“Most people in the church have been hurt by the church at some point in their lives.”
I had been a Christian about six months in 2009, and I was on fire for the Lord and could not wait to spend the rest of my life serving and following Christ. God had begun the process of restoration in my life, and I was feeling the urging of the Holy Spirit to enter into full-time ministry.
After many hours of prayer, long conversations with my wife, and examining the process of becoming ordained, I was ready to tell my pastor that I felt like God was calling me into service and full-time ministry. I will never forget what happened next.
I called my pastor to tell him that God was calling me into ministry. As soon as I spoke these words to my pastor, the phone became silent. I said, “Are you there?” Then, the voice on the other end of the line finally said this: “Kevin, God is not calling you into ministry. I do not think that God has given you the gifts needed to be a pastor.”
I started to cry. I was so certain that God was calling me into ministry. The rest of the conversation was filled with hurt and anger. For days, months and even years, I wrestled with what this pastor said to me. Still to this day, I am sometimes haunted by his words.
I am 33 years old now and have experienced more hurt in the church than I even care to write about. I was incredibly hurt by my pastor as a child. I was hurt by the pastor in the above story, and I’ve been hurt by other pastors and church leaders since I myself have become a pastor. What I have learned through this process is this: Hurt exists in the church.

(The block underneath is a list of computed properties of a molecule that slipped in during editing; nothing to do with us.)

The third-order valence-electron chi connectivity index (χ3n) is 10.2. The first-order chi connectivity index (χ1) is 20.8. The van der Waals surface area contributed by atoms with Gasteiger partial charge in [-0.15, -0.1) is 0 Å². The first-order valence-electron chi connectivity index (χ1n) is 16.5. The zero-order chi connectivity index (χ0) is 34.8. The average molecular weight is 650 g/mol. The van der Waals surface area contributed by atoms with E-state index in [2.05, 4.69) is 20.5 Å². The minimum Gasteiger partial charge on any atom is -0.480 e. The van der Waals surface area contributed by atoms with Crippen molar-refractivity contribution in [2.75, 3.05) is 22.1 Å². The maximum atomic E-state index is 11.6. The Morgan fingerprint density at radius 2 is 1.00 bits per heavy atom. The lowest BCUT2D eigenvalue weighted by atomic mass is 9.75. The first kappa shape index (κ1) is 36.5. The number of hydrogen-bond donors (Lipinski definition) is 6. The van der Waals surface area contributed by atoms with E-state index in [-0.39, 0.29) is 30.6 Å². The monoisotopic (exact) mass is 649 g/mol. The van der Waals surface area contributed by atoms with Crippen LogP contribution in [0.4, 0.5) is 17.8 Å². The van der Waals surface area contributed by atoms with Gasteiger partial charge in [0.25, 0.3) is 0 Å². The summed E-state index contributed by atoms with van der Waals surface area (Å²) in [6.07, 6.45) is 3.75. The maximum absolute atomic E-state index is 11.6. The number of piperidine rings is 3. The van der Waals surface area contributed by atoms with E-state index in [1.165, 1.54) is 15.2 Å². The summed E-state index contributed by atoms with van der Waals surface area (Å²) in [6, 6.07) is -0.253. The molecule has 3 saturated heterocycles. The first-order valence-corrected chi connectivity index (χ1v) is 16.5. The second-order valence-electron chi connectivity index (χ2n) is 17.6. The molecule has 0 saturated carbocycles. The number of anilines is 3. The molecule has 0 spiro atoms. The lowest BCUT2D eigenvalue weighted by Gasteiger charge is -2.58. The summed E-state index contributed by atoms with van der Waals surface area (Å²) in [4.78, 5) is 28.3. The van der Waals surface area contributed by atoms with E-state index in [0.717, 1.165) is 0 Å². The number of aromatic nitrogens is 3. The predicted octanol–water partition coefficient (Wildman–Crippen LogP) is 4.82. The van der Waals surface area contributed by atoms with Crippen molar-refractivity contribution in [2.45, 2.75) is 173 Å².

Maybe you have been hurt by the church or someone in the church. Maybe someone in the church has said some hurtful words to you. Maybe the church has hurt you through gossip, neglect, backstabbing or unfaithfulness. I believe that most people in the church have been hurt by the church at some point in their lives. This is a reality that we do not like to talk about.
So what do we do when we experience church hurt? What should our response be? I know some people who have been hurt by the church, and years later they still have trouble even going to church. This is a tragedy!
I want to share with you how I believe God wants you to respond when hurt happens. I am by no means an expert at dealing with hurt in the church, but I have experienced hurt in the church. These are things that I had to do in my own life to overcome church hurt.
1. First, pray.
When you experience hurt in the church, remember that the church is not always the best when it comes to imitating Christ. We are sometimes not good at love.
However, when we are hurt by the church, we should always go to the source of love. God himself is great at not hurting us even though people have hurt us. The first thing we should do is go to the One who will never hurt us or abandon us. Spend time with God just resting in his love. Peter says, “Cast all your anxiety on him because he cares for you” (1 Peter 5:7).
2. Confront the offender.
In Matthew 18:15, Jesus says, “If your brother or sister sins go and point out their fault, just between the two of you. If they listen to you, you have won them over.” Often, hurt can be resolved by just confronting the person who has hurt you. Sometimes they might not even know that they have hurt you.